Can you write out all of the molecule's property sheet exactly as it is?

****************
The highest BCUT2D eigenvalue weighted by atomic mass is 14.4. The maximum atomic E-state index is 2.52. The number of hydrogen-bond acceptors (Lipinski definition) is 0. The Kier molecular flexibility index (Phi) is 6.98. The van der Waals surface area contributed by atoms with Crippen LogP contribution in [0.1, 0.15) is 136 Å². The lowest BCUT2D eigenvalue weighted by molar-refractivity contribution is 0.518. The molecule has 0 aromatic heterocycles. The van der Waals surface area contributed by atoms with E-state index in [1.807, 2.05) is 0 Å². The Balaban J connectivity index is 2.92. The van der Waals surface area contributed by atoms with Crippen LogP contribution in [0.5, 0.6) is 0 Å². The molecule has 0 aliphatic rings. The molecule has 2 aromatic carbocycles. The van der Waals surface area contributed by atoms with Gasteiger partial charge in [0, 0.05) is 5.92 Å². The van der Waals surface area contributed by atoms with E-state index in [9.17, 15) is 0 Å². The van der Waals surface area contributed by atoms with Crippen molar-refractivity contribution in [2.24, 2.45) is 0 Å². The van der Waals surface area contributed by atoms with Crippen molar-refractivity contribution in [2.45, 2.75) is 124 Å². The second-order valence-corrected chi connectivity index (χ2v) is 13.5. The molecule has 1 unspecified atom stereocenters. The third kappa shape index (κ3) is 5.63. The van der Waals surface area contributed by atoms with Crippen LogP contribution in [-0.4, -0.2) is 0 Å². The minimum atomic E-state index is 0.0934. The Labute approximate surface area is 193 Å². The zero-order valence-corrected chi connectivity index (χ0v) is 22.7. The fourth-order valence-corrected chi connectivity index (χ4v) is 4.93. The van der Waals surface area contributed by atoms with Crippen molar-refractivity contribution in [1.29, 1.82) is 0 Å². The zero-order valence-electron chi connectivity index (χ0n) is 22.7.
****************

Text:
The highest BCUT2D eigenvalue weighted by atomic mass is 14.4. The maximum atomic E-state index is 2.52. The number of hydrogen-bond acceptors (Lipinski definition) is 0. The Kier molecular flexibility index (Phi) is 6.98. The van der Waals surface area contributed by atoms with Crippen LogP contribution in [0.1, 0.15) is 136 Å². The lowest BCUT2D eigenvalue weighted by molar-refractivity contribution is 0.518. The molecule has 0 aromatic heterocycles. The van der Waals surface area contributed by atoms with E-state index in [1.807, 2.05) is 0 Å². The Balaban J connectivity index is 2.92. The van der Waals surface area contributed by atoms with Crippen LogP contribution in [0.5, 0.6) is 0 Å². The molecule has 0 aliphatic rings. The molecule has 2 aromatic carbocycles. The van der Waals surface area contributed by atoms with Gasteiger partial charge in [0, 0.05) is 5.92 Å². The van der Waals surface area contributed by atoms with E-state index in [9.17, 15) is 0 Å². The van der Waals surface area contributed by atoms with Crippen molar-refractivity contribution in [2.24, 2.45) is 0 Å². The van der Waals surface area contributed by atoms with Crippen molar-refractivity contribution in [2.45, 2.75) is 124 Å². The second-order valence-corrected chi connectivity index (χ2v) is 13.5. The molecule has 1 unspecified atom stereocenters. The third kappa shape index (κ3) is 5.63. The van der Waals surface area contributed by atoms with Crippen LogP contribution in [-0.4, -0.2) is 0 Å². The minimum atomic E-state index is 0.0934. The Labute approximate surface area is 193 Å². The zero-order valence-corrected chi connectivity index (χ0v) is 22.7. The fourth-order valence-corrected chi connectivity index (χ4v) is 4.93. The van der Waals surface area contributed by atoms with Crippen molar-refractivity contribution in [1.29, 1.82) is 0 Å². The zero-order valence-electron chi connectivity index (χ0n) is 22.7.